The following story is from the Conway Daily Sun
Effingham—July 13, 2023—A controversial plan to reopen a gas station at the former Boyle’s Market site was conditionally approved by the planning board Tuesday night. Meena’s proposal is to build a new gas station at the former Boyle’s Market at 41 Route 25 in Effingham. The Sun asked Meena principal Pankaj Garg and his representatives for comment after the approval was granted.
“The approval I think is wonderful but there’s, I’m sure, many steps left to go,” said Jim Doucette of Jim Doucette Real Estate, adding Meena will have to meet various conditions the planning board imposed.
“We’ll see if the people who are opposed to it take any action. Maybe the courts again, who knows?”
About 30 people attended Tuesday’s meeting. Previous meetings have attracted much larger crowds.
The proposed gas station has been the subject of debate for a couple years. After the zoning board gave the project a variance, abutters, Green Mountain Conservation Group and Ossipee Lake Alliance, sued. A Superior Court judge upheld the variance.
Environmentalists, led by Robert Newton, who is the principal of Geoscience Solutions LLC, argued that the site is over an environmentally sensitive are of the Ossipee Aquifer which provides water to several towns.
However, Mark Lucy of Horizons Engineering told the planning board this gas station would be built with “the best” technology to make it environmentally sound.
Newton had no comment after the meeting. Green Mountain Conservation Group issued this statement by executive director Matt Howe on Wednesday.
“GMCG is of course disappointed that a gas station will soon be operating in a location where it is prohibited under Effingham’s Groundwater Protection Ordinance,” said Howe.
“We take heart, however, in the ways this process has heightened awareness not only in Effingham, but all across New Hampshire, about why these ordinances exist and why, from a standpoint of both economic prosperity and public health, it is so important to protect the sole source of a community’s drinking water.”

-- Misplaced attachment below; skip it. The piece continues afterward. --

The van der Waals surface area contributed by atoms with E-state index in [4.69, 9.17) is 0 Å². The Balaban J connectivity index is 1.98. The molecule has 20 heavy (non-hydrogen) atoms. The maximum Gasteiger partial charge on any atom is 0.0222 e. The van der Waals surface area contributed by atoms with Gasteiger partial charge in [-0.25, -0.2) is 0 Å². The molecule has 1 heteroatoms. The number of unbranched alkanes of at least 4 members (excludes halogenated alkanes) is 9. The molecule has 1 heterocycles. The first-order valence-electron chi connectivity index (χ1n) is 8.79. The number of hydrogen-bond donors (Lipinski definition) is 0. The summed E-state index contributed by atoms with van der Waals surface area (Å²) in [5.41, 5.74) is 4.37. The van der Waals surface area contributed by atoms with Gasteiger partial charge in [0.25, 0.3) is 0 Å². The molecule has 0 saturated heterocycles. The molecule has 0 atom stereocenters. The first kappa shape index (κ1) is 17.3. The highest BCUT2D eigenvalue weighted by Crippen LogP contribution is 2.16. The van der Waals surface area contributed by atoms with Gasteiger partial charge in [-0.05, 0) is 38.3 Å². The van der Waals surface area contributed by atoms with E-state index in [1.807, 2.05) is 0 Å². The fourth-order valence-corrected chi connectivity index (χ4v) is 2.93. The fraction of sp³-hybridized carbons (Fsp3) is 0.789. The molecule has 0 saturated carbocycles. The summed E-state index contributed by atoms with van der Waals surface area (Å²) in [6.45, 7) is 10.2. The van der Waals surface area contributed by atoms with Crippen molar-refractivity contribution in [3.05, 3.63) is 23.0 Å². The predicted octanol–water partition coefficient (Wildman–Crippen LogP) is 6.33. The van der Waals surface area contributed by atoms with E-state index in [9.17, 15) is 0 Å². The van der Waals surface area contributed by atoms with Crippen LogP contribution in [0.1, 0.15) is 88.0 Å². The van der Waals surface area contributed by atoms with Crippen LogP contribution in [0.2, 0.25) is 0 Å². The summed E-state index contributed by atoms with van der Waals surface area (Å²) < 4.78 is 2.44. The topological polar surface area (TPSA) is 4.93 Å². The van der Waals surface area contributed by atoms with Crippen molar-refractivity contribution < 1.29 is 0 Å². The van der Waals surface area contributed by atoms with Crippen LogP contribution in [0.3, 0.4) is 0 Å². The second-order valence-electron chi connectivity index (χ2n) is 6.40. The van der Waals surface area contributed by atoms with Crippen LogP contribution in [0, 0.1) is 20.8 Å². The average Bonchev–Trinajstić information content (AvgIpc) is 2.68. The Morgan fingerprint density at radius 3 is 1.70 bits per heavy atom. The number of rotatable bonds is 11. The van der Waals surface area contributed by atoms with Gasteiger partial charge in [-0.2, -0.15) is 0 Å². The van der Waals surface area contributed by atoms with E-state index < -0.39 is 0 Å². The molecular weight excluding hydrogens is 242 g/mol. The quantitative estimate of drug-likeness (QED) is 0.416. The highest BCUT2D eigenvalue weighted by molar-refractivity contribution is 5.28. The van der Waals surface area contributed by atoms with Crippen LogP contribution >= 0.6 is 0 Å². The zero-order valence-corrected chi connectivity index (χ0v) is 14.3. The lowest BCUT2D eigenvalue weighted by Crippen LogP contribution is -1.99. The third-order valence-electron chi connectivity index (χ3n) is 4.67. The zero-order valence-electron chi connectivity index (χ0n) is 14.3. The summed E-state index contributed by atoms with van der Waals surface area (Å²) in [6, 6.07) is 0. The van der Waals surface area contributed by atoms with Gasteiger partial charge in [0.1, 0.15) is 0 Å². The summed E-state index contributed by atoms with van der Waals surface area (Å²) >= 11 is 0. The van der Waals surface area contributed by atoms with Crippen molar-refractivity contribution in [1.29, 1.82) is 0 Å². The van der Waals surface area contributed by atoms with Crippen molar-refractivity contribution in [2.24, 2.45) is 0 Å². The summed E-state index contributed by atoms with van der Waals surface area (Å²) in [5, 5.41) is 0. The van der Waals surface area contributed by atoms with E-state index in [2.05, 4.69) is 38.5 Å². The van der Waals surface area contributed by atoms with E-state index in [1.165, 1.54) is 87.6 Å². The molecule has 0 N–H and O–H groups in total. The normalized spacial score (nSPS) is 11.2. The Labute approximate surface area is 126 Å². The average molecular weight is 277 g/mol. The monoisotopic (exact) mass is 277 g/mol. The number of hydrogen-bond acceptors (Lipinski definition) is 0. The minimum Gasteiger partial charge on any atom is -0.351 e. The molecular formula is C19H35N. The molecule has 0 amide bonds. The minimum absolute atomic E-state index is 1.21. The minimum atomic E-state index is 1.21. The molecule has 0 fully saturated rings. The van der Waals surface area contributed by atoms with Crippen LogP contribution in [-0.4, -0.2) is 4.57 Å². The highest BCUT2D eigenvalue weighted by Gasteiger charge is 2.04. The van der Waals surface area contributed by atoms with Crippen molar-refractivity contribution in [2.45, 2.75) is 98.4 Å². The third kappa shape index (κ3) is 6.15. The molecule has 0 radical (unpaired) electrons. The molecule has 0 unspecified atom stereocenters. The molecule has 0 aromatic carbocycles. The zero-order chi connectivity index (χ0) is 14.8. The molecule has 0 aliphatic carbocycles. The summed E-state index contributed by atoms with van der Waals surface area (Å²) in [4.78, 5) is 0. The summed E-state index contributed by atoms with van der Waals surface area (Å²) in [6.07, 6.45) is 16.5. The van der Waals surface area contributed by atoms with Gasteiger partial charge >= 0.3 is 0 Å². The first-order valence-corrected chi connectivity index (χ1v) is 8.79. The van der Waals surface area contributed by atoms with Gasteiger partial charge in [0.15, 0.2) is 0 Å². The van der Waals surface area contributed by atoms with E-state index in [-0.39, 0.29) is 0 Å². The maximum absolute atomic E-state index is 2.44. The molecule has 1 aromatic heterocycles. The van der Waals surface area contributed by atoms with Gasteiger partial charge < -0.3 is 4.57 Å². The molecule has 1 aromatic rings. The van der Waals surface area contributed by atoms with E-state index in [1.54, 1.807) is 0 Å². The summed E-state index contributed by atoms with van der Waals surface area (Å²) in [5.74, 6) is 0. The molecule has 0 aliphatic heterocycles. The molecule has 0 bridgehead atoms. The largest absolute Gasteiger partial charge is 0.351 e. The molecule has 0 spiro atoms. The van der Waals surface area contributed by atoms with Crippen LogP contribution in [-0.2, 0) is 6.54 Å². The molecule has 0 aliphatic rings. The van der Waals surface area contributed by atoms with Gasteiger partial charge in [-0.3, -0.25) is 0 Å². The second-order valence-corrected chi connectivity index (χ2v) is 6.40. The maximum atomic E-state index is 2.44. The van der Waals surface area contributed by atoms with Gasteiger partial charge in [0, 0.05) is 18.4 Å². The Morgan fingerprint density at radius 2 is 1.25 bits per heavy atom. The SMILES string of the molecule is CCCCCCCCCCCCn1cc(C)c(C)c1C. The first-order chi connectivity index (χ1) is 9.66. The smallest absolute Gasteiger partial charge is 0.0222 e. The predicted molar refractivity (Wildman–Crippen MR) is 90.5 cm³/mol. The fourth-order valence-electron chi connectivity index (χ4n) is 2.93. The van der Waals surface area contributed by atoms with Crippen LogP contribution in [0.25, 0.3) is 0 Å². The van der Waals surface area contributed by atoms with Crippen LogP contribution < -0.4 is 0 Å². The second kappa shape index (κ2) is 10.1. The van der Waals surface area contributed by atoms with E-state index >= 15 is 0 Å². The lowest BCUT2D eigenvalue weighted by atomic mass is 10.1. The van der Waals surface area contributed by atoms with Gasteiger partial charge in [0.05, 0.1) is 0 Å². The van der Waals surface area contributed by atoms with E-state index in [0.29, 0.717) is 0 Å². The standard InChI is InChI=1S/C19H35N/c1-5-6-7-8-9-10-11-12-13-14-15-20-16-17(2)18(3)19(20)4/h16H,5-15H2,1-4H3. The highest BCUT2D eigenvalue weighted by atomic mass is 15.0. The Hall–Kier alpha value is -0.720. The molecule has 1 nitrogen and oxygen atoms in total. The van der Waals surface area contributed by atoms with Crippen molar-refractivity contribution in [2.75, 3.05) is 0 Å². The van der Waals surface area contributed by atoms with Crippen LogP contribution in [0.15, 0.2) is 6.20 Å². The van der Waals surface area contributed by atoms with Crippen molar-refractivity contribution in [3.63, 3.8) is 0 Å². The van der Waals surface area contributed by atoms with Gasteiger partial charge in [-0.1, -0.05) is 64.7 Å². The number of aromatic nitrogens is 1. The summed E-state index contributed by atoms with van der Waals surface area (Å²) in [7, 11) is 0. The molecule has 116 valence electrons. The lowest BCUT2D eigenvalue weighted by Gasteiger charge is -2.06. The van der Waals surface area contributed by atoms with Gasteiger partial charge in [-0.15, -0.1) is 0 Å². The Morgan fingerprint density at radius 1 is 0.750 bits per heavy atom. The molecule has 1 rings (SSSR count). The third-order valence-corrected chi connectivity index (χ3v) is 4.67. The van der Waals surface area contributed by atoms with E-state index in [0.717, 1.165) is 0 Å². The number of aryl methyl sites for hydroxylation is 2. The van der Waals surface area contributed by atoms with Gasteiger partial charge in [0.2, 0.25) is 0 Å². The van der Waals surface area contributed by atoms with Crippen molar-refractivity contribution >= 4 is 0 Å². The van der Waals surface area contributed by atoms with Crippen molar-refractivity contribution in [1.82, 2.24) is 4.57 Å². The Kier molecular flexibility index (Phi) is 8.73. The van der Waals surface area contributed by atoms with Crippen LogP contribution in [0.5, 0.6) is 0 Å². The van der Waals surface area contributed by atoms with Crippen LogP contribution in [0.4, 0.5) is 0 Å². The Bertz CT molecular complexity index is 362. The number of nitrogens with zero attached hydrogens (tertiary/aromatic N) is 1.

The meeting itself involved the planning board editing a 100 paragraph document called the “findings of fact,” which was prepared by the planning board’s attorney Chris Boldt, of Donahue, Tucker & Ciandella in Portsmouth.
Voting in favor of the project were chair George Bull, Eliane Chick, Grace Fuller, Paul Potter, Gary Jewell and selectmen’s representative Chris Seamans.
Chairman George Bull said this approval process is new.
“In the past, boards had to give reasons for any denial,” said Bull. “The regulations changed where now the board also has to give findings of fact and reasons for approval or denial and because of the time that this has taken, we’ve had a lot of findings of fact.”
He described the findings of fact as a summary of what happened during all the meetings up until Tuesday. When the planning board was done editing the findings of fact and a list of conditions, they approved everything as a block.
The conditions were not read out loud and approved individually. This had the effect of leaving audience members in the dark as to what exactly the planning board approved as conditions for the project.
Public comment was not taken during the meeting.
The Sun asked Mark Lucy of Horizons Engineering, who represented Meena if he’s been to a meeting where the conditions of approval were not stated out loud by the planning board.
“I agree, that was different,” he said.
Meeting attendee Blair Folts wanted more transparency.
“I was concerned, because they were reviewing conditions that their attorney for the planning board had put together, but the public did not have a chance to see those,” said Folts. “They were not public and they will not be made public until after tonight.”
Meena’s attorney Matt Johnson told the Sun Wednesday morning that he didn’t have a copy of the finding of fact/conditions document yet. Readers may remember Johnson defeated Conway in a New Hampshire Supreme Court in a case about short-term rentals.
Bull told the Sun the finalized finding of fact with the conditions of approval will be written up and released in a few days.
Based on previous planning board meetings, the planning board’s conditions may include:
• Testing for volatile organic compounds is to be conducted quarterly at the public water well that serves the store and nearby apartments. Such compounds, known as VOCs, are chemicals used in gasoline and diesel.
• Testing for contamination will take place to determine if a stormwater mitigation system called a bio-retention basin will require an impermeable liner at the bottom.
• A copy of documentation from the state Department of Environmental Services stating that the state agency is comfortable with the distance between the fuel tanks and a well that serves the store and apartments.
• More detailed plan maps of the site.